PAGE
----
and Chapter 11
Reform Bites Back: For consumers, debt relief is harder to
come by. And that's adding to housing woes. "But today's
growing problem in the housing market is differentforeclosures
are soaring, while bankruptcies, though clearly on the upswing,
are running roughly at half the 2001-2003 pace. The reason:
A new bankruptcy law, approved by Congress in 2005 after years
of debate, makes it much harder for households to get out
from under their consumer debt. The result: More people being
forced to walk away from their homes, leaving lenders holding
the bag. Perversely, a law intended to help the financial
industry may be damaging the housing sector, creditors and
borrowers alike. "It doesn't matter what you think of
the purpose of the new bankruptcy law. The timing is bad,"
says Susan M. Wachter, professor of real estate at the Wharton
School of Business."- BusinessWeek
We have heard
“Chapter 11” mentioned when people talk about bankruptcy (Recent
one was K Mart filing Chapter 11). What does that mean? Are
there different types of bankruptcy?
The United States Federal Bankruptcy
Code has provision for four bankruptcy filings:
- Chapter 7 – Liquidation
- Chapter 11 – Reorganization
- Chapter 12 - Adjustment
of debts of a family farmer with regular annual income
- Chapter 13 - Adjustment
of debts of an Individual with regular Income
The filing generally depends
on the person's financial situation. Reportedly, the most
common filing is Chapter 7. Companies, married couples and
individuals are allowed to file Chapter 7.
A debtor filing Chapter 7 is
essentially scrapping everything and starting over, hoping
for a clean financial slate. Basically what happens is that
once the filing is underway, an administrator or trustee is
appointed to maneuver the sale of the debtor's assets. This
does not necessarily mean that everything the person owns
is sold. Both federal and state laws allow for certain exemptions,
meaning that the debtor might get to keep some property, such
as his or her primary residence or personal items like clothing.
Once the debtor's assets are liquidated, the trustee pays
certain creditors a portion of the money raised. Obviously,
not all of the creditors receive money from the proceeds,
so many of those financial obligations are "forgiven,"
or discharged. Once someone has filed for bankruptcy under
Chapter 7, he or she cannot file again for seven years, and
debts that were not forgiven in a previous filing will not
be discharged in the next filing.
It is important to note that
there are certain debts for which the debtor will receive
no forgiveness. Alimony, child support, taxes and student
loans are not discharged under any bankruptcy filing. So,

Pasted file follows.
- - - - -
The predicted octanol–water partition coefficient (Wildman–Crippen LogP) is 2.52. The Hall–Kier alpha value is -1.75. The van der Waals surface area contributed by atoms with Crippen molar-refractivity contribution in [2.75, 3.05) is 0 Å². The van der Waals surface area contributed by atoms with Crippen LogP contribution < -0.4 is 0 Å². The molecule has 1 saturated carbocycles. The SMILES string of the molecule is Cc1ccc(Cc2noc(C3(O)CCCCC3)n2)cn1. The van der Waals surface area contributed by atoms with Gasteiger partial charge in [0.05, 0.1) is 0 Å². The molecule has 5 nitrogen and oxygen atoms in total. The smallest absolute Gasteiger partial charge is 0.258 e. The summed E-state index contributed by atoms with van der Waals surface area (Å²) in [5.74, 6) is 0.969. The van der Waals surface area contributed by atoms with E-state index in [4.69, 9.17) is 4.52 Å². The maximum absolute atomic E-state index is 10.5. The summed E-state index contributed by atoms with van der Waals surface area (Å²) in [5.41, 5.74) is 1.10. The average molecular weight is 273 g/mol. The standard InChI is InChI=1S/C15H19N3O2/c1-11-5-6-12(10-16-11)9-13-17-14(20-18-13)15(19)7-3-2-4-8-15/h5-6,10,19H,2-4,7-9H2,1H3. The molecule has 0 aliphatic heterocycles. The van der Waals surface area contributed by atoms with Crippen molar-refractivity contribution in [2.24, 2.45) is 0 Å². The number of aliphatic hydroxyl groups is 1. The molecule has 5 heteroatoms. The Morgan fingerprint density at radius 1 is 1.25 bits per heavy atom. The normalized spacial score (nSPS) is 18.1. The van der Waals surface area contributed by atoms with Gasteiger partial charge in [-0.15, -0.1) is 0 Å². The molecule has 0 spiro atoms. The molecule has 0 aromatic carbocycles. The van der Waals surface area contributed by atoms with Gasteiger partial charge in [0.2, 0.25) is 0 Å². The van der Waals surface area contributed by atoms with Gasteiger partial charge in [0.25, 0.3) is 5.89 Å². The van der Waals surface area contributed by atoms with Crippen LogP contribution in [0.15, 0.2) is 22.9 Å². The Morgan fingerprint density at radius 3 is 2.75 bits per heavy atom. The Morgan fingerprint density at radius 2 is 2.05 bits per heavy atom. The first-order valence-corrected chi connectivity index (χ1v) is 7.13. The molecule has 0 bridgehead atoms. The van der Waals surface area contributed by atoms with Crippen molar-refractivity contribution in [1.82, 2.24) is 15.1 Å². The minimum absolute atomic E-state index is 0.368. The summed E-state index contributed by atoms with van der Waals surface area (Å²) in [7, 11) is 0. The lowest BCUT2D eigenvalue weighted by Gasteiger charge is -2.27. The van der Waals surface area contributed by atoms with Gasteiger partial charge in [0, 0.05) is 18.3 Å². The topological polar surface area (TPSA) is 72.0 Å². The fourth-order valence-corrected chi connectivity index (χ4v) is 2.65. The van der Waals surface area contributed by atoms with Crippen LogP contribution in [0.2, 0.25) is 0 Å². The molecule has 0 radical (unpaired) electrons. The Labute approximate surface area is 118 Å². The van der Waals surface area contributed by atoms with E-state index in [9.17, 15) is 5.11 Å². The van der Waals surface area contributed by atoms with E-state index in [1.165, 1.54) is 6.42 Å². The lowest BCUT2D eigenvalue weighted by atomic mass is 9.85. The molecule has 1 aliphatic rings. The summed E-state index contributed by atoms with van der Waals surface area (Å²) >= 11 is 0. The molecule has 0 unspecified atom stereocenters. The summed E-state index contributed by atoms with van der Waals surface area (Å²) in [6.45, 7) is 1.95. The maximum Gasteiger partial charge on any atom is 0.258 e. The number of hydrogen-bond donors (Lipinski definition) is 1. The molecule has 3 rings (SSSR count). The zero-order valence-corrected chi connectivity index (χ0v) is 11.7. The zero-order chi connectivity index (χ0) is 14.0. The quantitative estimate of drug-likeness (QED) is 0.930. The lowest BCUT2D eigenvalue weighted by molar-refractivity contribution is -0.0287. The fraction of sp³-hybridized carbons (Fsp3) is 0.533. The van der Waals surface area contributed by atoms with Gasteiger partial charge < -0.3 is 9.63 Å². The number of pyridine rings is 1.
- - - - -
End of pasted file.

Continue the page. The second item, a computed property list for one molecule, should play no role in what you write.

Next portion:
if a lot of your debt falls into these categories, individuals
might be better off filing Chapter 13.
Chapter 12 and Chapter 13 are
basically the same filing, except that Chapter 12 is for family
farmers and Chapter 13 is for other individuals. As long as
you have a steady, reliable income, less than $269250 in unsecured
debt and less than $807750 in secured debt, you can file Chapter
13. Once the filing is made, the debtor is assigned a trustee.
The debtor and trustee develop a proposal for a repayment
plan. The court decides whether to accept or alter the plan
or dictate another repayment plan altogether. Once the plan
is decided upon, it can last anywhere from three to five years.
You may be wondering why someone
would file for Chapter 12 or 13 instead of Chapter 7. There
are a couple of reasons for this:
Under Chapter 12 and 13 filings,
debtors do not have to liquidate their assets -- they actually
get to keep everything, not just the items that meet the legal
exemption. In most Chapter 12 and 13 cases, the debtor is
repaying only a percentage of what he or she actually owes
-- sometimes as little as 30 cents to 50 cents on the dollar!
Chapter 11 bankruptcy is very
similar to Chapter 13. The main difference is that there is
no limit regarding the amount of money owed by the debtor.
Originally only intended for large corporations, individuals
can now file Chapter 11 as well.
Filing for bankruptcy is not
to be taken lightly. It affects your credit rating for many
years. The decision to file is best made under the counsel
of a financial planner and/or a legal representative.
Links of interest:
Wrong with This Picture?: Polaroid's passage through
Chapter 11 exposes how bankruptcy can give debtors too much
since Polaroid Corp. slipped ignominiously under Chapter
11 bankruptcy protection in October 2001, it has been portrayed
as a textbook case of how bankruptcy proceedings can help
a failing company emerge with a promising future. - CFO
Advice; Bankruptcy from FirstGov Each year more than
1,200,000 Americans file for protection under the federal
bankruptcy laws, according to the American Bankruptcy Institute.
Some are credit abusers or are financially irresponsible.
But average working families who try to pay all of their
bills can find themselves in financial trouble, too. The
sudden loss of a job, medical bills, a divorce or even a
natural disaster can quickly wipe out a life’s savings.
For many, bankruptcy provides a second financial chance......